|Page 1 of 3:||  |
|Index||23 reviews in total|
It is inevitable that MACARTHUR will be compared to PATTON, the other
military biopic produced by the late Frank McCarthy. Such comparisons are
unfortunate because their subjects are vastly different, albeit
controversial figures, and each film takes a different approach in
their impact on history.
George S. Patton commanded an Army formation in Europe while Douglas Macarthur commanded an entire theater of operation in the Pacific. By his own admission, Patton never had any political ambitions, while MacArthur definitely had such aspirations. Patton's political naivety made him ill-suited as the postwar occupation commander in Bavaria while MacArthur's political astuteness served him well during the occupation of Japan.
Yet both men were great, if iconoclastic military leaders. Patton's brilliant northern pivot during the Battle of the Bulge is matched by the MacArthur's daring amphibious landing at Inchon. And both men believed strongly in their destiny; Patton's belief was based on reincarnation while MacArthur was motivated by following in his illustrious father's footsteps.
Surprisingly, PATTON is the much more succinct, less ambitious film than MACARTHUR. It concentrates on its colorful, mercurial main character during a comparatively brief two-year period between the American defeat at Kasserine Pass in early 1943 to Patton's dismissal prior to his death in late 1945. Although we see Patton's conflict with Omar Bradley, Bernard Montgomery, and Bedell Smith, we never see his interaction with General Dwight Eisenhower, Prime Minister Winston Churchill, or General George Marshall, the U.S. Army's chief of staff.
MACARTHUR is a much more ambitious film, covering nearly a decade from the fall of Bataan in early 1942 to MacArthur's dismissal in 1951. Additionally, MACARTHUR shows a wider range of conflict between MacArthur and such individuals as Admiral Nimitz, General Marshall, ambassador William Averell Harriman, and Presidents Roosevelt and Harry S. Truman.
So, does MACARTHUR match PATTON as a groundbreaking biopic? No, it doesn't.
MACARTHUR lacks the insightful, acerbic screenplay that Francis Ford Coppola and Edmund North supplied PATTON. The direction by TV veteran Joseph Sargent is yeoman-like where the late Franklin J. Schaffner offers a more vigorous, hell-for-leather approach to PATTON. Both films are handsomely mounted productions that serve as a tribute to acumen of the producer McCarthy. Both movies benefit from film scores by the ever-reliable Jerry Goldsmith.
While PATTON has its main character departing in a Valhalla-like denouement, MACARTHUR is book-ended by the legendary speech that the old soldier delivered to the cadet corps at West Point in 1962 as a final valedictory.
At the heart of both films are the extraordinary performances of their lead actors. The late George C. Scott's portrayal of Patton is justly remembered, but Gregory Peck delivers a performance that is both subtle and unapologetic and helps to elevate this often-pedestrian production to a higher level. Peck's portrayal is reminiscent of his work in TWELVE O'CLOCK HIGH, but with the added weight of an additional thirty years of experience and craftsmanship that this great actor brings to bear to this role. Peck is ably supported by Dan O'Herlihy as FDR and the late Ed Flanders as Harry S. Truman.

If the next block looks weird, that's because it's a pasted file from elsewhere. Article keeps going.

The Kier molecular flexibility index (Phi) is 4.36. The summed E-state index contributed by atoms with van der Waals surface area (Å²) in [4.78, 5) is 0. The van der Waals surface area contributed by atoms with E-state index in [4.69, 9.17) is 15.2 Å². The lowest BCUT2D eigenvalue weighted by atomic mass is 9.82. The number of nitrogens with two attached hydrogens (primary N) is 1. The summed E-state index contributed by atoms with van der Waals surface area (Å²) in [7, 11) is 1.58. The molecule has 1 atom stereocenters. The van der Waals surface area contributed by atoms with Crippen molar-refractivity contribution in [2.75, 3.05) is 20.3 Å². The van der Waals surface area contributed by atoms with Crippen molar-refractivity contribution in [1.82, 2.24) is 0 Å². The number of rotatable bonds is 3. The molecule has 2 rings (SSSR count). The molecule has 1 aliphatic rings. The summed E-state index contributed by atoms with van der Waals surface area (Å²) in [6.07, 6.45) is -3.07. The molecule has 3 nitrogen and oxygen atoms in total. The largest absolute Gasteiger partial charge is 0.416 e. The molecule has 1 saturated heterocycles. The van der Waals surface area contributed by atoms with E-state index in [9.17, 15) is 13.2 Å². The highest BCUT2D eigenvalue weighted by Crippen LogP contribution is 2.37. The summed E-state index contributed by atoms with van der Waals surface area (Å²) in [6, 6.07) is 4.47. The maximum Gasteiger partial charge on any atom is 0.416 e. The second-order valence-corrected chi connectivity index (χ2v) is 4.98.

Finally, I must note the presence of Dr. D. Clayton James, the author of the standard multi-volume biography of MacArthur, who served as this film's technical advisor.
Unlike Patton, Pershing, Grant or Eisenhower, MacArthur is a many sided character and Peck played the part as I believe MacArthur really was. The positive PR version produced by the U.S. Army in the l940's or the negative liberal press version of the l950's are very limited in their understanding of this great man. I have always believed that MacArthur was a turn of the century progressive much like Teddy Roosevelt, at the same time both imperial and caring, who lived past his time into the l960's. His tactical decisions were unmatched by any general in our history. His speeches rival those of William Jennings Bryan or Patrick Henry and I'm sure many wish we could send him and his administrative skills to Iraq to put that mess back together. In the years since his death a small cult has grown up around his memory much like Robert E.Lee and to some his words are almost mystical. He was a major player in one way or another in WWI, the depression, WWII, Korea and if you count his death-bed plea to President Johnson to get our troops out of Vietnam, even the Vietnam War. If you want to stretch things even farther, he can be tied to turn of the century imperialism and the Spanish-American War through his part in the Philippine Insurrection following the Spanish-American War and if you must, the Indian Wars which he experienced as a small boy with his parents. He has been described as a conservative, a liberal, a militant and a pacifist. How could one man be so much a part of the 19th century and believe in war only between individuals(like Custer and Crazy Horse) or as in feudal times yet advocate A-bombing China? He is always described as arrogant and overly dramatic but like Grant he wore a simple 2nd Lieutenant's uniform with five stars on the shoulder minus all the medals that the "G.I. generals" wore. I believe his love for the people of Asia was sincere and in this was he was like Alexander or Caesar. We are fortunate Gregory Peck did play MacArthur as such a complex individual. To focus only on the Five-Star General with the corn-cob pipe is to miss the the big picture. No wonder Patton is so easy to watch compared to MacArthur. I have seen the movie at least 15 times and am still moved by it.